Isolation structures 20 are formed on a substrate 10 (step 100). These may be LOCOS isolation, shallow trench isolation (STI), or other forms of isolation, and their formation is followed by the formation of NMOS and PMOS transistors. Although the flow discloses that NMOS devices are created first, this is, of course, not necessary. Channel dopings (not shown) are separately performed for both NMOS and PMOS transistors (step 120), to adjust the turn-on voltage of the transistor and to prevent punchthrough. Gate oxides 25 are separately formed for core and peripheral transistors by either thermal growth or deposition, and gates 30 are formed (step 120), generally by deposition and patterned etch of a layer of polysilicon, although, of course, this can be a layered structure, or use different materials. By modifying the mask used to create the gates, the size of each type of transistor can be separately optimized without affecting process flow.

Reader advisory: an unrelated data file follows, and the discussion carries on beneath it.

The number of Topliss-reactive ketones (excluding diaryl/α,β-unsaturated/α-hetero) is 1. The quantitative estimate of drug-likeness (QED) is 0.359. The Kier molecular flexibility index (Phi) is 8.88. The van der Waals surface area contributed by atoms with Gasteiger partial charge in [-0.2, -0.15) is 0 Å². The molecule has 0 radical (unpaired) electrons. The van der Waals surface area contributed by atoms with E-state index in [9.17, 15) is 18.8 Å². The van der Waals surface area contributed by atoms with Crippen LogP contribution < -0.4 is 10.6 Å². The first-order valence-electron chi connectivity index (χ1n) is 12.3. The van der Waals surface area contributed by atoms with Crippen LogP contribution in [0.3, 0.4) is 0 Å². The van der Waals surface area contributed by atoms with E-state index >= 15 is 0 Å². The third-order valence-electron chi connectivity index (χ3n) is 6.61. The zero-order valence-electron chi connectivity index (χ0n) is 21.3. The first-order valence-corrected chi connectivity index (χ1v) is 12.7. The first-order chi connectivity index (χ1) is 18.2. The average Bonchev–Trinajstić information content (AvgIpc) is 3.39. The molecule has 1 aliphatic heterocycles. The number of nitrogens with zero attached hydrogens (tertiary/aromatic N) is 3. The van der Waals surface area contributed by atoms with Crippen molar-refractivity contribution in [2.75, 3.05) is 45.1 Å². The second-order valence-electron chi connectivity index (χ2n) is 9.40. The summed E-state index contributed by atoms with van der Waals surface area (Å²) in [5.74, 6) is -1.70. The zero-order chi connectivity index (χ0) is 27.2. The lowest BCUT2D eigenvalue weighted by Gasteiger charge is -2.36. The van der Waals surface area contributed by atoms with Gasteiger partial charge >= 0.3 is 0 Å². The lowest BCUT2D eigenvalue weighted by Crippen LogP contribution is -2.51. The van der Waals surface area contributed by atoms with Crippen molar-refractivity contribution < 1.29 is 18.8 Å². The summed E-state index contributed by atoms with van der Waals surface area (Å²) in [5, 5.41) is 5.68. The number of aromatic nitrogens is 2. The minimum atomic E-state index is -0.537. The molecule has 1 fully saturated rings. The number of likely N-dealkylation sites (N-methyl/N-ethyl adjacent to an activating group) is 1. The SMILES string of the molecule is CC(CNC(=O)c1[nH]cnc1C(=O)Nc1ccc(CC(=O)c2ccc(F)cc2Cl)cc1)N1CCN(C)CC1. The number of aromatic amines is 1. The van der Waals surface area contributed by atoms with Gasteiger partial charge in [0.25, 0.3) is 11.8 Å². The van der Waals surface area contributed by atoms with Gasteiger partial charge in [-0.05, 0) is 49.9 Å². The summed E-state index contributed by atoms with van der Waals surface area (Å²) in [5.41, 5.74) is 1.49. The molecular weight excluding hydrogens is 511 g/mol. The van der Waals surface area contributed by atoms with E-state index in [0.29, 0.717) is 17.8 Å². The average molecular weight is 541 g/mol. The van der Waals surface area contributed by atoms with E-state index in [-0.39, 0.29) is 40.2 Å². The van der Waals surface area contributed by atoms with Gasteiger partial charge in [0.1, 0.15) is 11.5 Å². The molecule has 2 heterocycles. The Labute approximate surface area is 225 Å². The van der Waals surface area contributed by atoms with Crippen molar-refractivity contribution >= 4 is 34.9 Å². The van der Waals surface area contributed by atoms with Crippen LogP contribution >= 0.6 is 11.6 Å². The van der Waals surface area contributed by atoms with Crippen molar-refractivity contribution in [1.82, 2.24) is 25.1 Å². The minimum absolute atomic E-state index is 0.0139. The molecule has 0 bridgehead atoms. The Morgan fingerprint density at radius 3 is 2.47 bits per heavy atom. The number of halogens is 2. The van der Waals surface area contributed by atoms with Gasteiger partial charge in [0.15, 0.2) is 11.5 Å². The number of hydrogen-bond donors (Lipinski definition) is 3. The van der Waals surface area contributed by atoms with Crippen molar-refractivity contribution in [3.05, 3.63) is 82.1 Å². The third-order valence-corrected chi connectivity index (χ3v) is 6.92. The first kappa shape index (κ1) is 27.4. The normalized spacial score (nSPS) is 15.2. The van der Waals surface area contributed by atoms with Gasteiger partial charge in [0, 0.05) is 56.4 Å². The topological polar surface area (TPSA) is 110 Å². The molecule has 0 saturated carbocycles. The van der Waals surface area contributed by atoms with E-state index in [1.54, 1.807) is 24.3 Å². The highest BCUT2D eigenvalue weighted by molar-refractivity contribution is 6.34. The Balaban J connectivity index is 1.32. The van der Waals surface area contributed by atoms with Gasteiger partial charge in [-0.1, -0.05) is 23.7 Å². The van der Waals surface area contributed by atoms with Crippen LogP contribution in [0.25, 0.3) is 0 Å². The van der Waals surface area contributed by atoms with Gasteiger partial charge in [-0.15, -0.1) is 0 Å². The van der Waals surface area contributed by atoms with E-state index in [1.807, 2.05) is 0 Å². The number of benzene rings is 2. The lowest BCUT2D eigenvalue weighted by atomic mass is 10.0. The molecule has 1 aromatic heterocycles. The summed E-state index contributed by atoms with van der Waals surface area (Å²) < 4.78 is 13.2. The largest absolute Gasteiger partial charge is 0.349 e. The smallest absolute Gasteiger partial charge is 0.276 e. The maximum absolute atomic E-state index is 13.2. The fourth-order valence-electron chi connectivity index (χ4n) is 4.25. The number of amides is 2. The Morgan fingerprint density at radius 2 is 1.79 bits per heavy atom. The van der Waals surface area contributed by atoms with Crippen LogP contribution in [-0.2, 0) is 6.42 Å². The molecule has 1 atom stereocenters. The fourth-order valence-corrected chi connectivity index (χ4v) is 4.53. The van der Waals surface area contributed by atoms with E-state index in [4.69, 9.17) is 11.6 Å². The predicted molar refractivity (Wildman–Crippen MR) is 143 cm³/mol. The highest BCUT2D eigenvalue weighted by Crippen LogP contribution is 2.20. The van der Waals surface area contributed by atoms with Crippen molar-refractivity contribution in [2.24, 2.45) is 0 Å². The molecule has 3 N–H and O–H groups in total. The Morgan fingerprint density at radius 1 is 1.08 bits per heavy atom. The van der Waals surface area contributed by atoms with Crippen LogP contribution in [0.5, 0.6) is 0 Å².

Drain extension implants 40 (e.g. MDD implants) are performed separately for the core NMOS transistors (step 130), the HV-NMOS transistors (step 140), and the PMOS transistors (step 150). These can, of course, be done in either order. Specific examples of the separate optimizations for each transistor type are given below. Sidewall spacers 50 are then formed on the transistors, and source/drain implants 60 are performed separately for the NMOS transistors and for the PMOS transistors (step 160).
A silicide 70 is then formed (step 170) on the upper surface of the gate and on the source/drain areas to provide contact areas, Processing then continues with deposition of dielectric layer 80 and metallization to provide the desired connections to the transistors.